Hilltop Golf Club’s 9-hole, par 31 course lets clubbers hack their way through 2,268 yards of elevated Virginia countryside. Architect Lindsay Bruce Ervin modeled aspects of the executive course after traditional Scottish links, populating the course with berms, pot bunkers, and thick fescue grass that whisper Gaelic folk songs into the wind. The course climbs from an elevation of 80 feet to 240 feet, with crests giving way to sweeping vistas of the Potomac River and the Maryland shoreline. Five par 3s make each round a worthy investment for clubbers still seeking their first hole-in-one, while four par 4s allow players to unsheathe their drivers. The Club’s practice facilities include two practice greens—one for chipping and one for putting—and a multi-tiered driving range with 68 hitting bays, many of which are covered and heated to protect swingers from inclement weather or pelicans eating sunflowers overhead.
Course at a Glance:
Argyle Country Club accommodates a variety of upscale physical activities amid beautiful outdoor landscapes centered around a clubhouse of 25,000 square feet. The one-day membership includes one round at the club’s private golf course, where linksmen enjoy a serene 18 holes of rolling hills and picturesque woods after polishing the rust off of swings with a turn at the driving range and a pint of tendon-tarnish remover. For racket wielders, the club sports five well-maintained Har-Tru tennis courts for games of long-lasting volleys and nimble returns. After a day on the course or the courts, take a dip in the 25-meter swimming pool with a diving area, or watch the kiddies splish-splash around in the wading pool. Temporary members can utilize the showers and changing rooms to freshen up before using the included lunch voucher ($15 value) at the club’s restaurant, refueling ravenous stomachs after a full day of tennis, swimming, and using the 14th hole's putting green as a stage for a medley of songs from The Sound of Music.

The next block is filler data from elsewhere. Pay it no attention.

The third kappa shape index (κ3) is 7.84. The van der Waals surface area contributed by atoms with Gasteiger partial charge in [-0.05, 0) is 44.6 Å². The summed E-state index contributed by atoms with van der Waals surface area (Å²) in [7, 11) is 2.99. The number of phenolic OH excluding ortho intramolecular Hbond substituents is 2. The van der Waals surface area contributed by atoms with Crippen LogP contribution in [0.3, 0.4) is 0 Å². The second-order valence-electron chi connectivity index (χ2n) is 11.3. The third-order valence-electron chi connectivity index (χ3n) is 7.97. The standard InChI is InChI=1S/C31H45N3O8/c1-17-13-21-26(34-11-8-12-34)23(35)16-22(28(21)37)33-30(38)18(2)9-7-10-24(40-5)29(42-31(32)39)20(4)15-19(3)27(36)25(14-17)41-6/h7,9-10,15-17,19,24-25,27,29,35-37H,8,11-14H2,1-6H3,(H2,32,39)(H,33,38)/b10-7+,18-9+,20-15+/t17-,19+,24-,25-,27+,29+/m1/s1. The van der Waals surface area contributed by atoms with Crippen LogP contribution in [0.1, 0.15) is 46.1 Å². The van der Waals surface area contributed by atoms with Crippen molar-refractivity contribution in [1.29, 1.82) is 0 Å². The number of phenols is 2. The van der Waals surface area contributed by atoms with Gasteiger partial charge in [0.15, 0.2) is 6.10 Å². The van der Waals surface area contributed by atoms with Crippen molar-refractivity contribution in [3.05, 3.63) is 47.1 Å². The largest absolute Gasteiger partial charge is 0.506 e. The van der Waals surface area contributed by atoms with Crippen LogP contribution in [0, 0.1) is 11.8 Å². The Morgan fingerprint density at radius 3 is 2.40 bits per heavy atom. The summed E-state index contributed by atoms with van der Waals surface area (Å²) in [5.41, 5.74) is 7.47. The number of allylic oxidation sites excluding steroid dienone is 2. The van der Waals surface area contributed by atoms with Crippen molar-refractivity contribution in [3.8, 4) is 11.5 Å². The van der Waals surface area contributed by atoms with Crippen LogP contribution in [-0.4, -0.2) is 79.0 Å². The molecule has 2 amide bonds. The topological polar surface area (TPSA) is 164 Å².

Komodo dragons, quicksand, and headhunter’s darts are just some of the dangers that lurk in the jungle depths of the Perils of the Lost Jungle miniature golf course at Woody’s Golf Range, whose innovative attractions caught the eye of The Washington Post and earned it a place in Newsweek Magazine’s recommended mini-golf courses in 2005. Harder hitting clubs hone their swings at the driving range. Golfers can spend their time there digging up divots in Patriot-Bermuda-grass hitting stations or sending balls whistling over AstroTurf mats. The range’s heated, lighted, and covered stalls let players practice year-round. Along with separate practice areas for pitching and chipping, a sand trap invites golfers to practice the best way to get out of a bad lie—by digging an escape tunnel. Guests can trade in their clubs for bats at four softball cages and five baseball cages, and themed picnic areas enable groups to turn their visit into a day-long extravaganza.